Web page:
EPD

Now that we have something to display, let's initialize the display, and draw some stuff:

  pinMode(WB_IO2, INPUT_PULLUP); // EPD
  digitalWrite(WB_IO2, HIGH);
  display.begin();
  display.clearBuffer();
  showQRCode(buffer);
  display.drawBitmap(192, 0, rak_img, 150, 56, EPD_BLACK);
  testdrawtext(125, 60, buffer + 6, EPD_BLACK, 1);
  display.display(true);

In this code tidbit above we see a few things: we turn on the EPD module with WB_IO2; the showQRCode function draws a QR code based on the buffer we just displayed in the Serial monitor; drawBitmap() draws a bitmap image, stored in a slightly weird format in a .h file; and testdrawtext.

void drawText(int16_t x, int16_t y, char *text, uint16_t text_color, uint32_t text_size) {
  display.setCursor(x, y);
  display.setTextColor(text_color);
  display.setTextSize(text_size);
  display.setTextWrap(false);
  display.print(text);
}

The showQRCode() function is the meat of the code here: it takes a text, passes it to the QRCode library, and gets back data in a uint8_t qrcodeData[sz]; array. If there was no previous message, ie first-time use, we will skip that.

QRCode qrcode;
uint8_t version = 3;
uint16_t sz = qrcode_getBufferSize(version);
uint8_t qrcodeData[sz];
qrcode_initText(&qrcode, qrcodeData, version, 0, msg);

Once you have that, it's up to you how to display it. The library has sample code that displays it as ASCII art, of sorts. I kept that code, and then converted it to make an image, not unlike the RAK logo. I decided to make each pixel 4 pixels square. Since a byte in the image array encode 8 pixels, I needed 4 bits per pixel, 2 real pixels per byte, rounded up if needed. And 4 x the height of the QR code of course, to make each pixel also 4 points high:

uint8_t myWidth = qrcode.size;
uint16_t qrc_wd = myWidth / 2;
if (myWidth * 2 != qrc_wd) qrc_wd += 1;
uint16_t qrc_hg = myWidth * 4;
uint16_t qrc_sz = qrc_wd * qrc_hg, ix = 0;
unsigned char qrc[qrc_sz];

After that it was easy to assemble the QR code pixels into bytes and lines.

SerialMonitor

The output in the Serial Monitor

Result

The result

LoRa

The LoRa initialization code is always the same, and shouldn't need any introduction. We will only use reception, for now anyway, so the RadioEvents are set up like this:

  RadioEvents.TxDone = NULL;
  RadioEvents.RxDone = OnRxDone;
  RadioEvents.TxTimeout = NULL;
  RadioEvents.RxTimeout = OnRxTimeout;
  RadioEvents.RxError = OnRxError;
  RadioEvents.CadDone = NULL;

We're now in the loop() event, and wait for a LoRa packet. When it comes in, we do a couple of verifications, and then display the message, after storing it.

void OnRxDone(uint8_t *payload, uint16_t ix, int16_t rssi, int8_t snr) {
  digitalWrite(LED_GREEN, HIGH); // Turn on Green LED
  Serial.println("################################");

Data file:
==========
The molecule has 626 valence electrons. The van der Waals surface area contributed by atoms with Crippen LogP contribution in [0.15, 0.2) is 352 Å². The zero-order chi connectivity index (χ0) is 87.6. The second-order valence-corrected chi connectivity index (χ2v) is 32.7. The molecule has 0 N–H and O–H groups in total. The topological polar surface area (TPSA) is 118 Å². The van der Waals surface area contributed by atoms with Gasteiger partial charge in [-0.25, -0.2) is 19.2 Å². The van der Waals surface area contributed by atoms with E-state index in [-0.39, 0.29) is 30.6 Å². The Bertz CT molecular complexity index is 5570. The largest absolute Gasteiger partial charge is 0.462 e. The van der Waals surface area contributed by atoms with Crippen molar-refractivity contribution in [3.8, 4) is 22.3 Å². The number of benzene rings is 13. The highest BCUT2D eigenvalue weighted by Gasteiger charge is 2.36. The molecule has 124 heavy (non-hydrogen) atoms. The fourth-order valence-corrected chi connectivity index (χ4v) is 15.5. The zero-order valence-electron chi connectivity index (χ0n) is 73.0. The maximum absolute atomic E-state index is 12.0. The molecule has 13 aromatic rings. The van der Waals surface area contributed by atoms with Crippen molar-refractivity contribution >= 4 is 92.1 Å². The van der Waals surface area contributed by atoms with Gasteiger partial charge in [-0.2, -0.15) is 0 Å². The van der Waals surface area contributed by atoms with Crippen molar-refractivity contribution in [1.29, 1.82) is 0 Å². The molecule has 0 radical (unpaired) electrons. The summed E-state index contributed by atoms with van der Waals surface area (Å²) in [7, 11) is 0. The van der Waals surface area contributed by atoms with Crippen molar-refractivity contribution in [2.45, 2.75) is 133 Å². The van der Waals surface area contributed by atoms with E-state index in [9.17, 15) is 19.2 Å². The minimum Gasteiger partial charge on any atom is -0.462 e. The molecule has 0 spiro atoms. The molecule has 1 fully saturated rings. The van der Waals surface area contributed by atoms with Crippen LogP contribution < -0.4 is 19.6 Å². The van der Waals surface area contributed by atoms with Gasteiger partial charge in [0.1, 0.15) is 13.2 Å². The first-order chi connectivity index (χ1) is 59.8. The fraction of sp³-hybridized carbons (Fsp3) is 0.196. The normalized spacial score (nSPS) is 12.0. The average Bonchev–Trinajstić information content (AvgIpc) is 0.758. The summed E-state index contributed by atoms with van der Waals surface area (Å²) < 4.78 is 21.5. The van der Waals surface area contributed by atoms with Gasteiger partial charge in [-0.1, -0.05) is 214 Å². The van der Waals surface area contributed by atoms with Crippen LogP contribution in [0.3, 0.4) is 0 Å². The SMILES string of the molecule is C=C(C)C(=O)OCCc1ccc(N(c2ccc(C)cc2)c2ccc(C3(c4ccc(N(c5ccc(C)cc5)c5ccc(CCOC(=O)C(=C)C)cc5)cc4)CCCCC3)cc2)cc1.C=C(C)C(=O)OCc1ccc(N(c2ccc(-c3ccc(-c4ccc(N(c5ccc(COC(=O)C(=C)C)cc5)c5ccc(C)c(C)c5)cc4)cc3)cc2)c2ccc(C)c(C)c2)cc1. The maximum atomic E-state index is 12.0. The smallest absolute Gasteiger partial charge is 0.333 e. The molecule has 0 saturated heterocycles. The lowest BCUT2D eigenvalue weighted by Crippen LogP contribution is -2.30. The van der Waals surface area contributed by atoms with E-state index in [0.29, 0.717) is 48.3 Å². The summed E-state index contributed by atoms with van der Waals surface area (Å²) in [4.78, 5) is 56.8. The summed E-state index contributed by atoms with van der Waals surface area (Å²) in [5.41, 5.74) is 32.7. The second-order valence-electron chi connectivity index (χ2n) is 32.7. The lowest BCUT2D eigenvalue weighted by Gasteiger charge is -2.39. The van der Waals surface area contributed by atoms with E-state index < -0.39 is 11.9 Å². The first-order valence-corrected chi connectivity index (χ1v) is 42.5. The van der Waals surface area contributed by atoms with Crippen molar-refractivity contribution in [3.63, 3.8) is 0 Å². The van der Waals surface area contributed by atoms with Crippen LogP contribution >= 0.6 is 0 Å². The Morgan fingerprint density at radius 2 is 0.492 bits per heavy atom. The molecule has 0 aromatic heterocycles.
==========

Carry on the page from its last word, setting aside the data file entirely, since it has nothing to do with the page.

sprintf(buffer, "Message: %s", (char*)payload);
  Serial.println(buffer);
  hexDump((char*)payload, strlen((char*)payload));
  Serial.println("################################");
  sprintf(buffer, "RSSI: %-d, SNR: %-d", rssi, snr);
  Serial.println(buffer);
  StaticJsonDocument<128> doc;
  DeserializationError error = deserializeJson(doc, (char*)payload);
  if (error) {
    Serial.print("deserializeJson() failed: ");
    Serial.println(error.c_str());
    digitalWrite(LED_GREEN, LOW); // Turn off Green LED
    Radio.Rx(RX_TIMEOUT_VALUE);
    return;
  }
  const char* UUID = doc["UUID"];
  sprintf(buffer, "My UUID  : %s\nThis UUID: %s\n", myPlainTextUUID, UUID);
  Serial.println(buffer);
  if (strcmp (myPlainTextUUID, UUID) == 0) {
    const char* msg = doc["msg"];
    sprintf(buffer, "Message: %s", msg);
    Serial.println(buffer);
    showQRCode(buffer);
    display.drawBitmap(192, 0, rak_img, 150, 56, EPD_BLACK);
    testdrawtext(125, 100, (char*)msg, EPD_BLACK, 1);
    display.display(true);
  }
  digitalWrite(LED_GREEN, LOW); // Turn off Green LED
  Radio.Rx(RX_TIMEOUT_VALUE);
}

The message is sent as a JSON packet, so the first thing to do after displaying it – and that is just for debugging and explanation purposes: we shouldn't display it at all unless it's for this device – is to decode it, and if it fails, abort. Then we extract the UUID value, and compare it with our myPlainTextUUID (told you it would come in handy). If it's the same, we get the msg value and display it as a QR Code and plain text.

That's about it. We have now a simple system to page badges. There are of course missing parts. First is the writing the DevEUI to the EEPROM. This is covered in this Github repository, where the README is almost a blog post, and quite detailed.

Then there's sending the JSON packets from a computer, or other IoT device. This is beyond the scope of this blog post, but quite easy to implement. I will write a post separately demonstrating how to send JSON packets in different ways.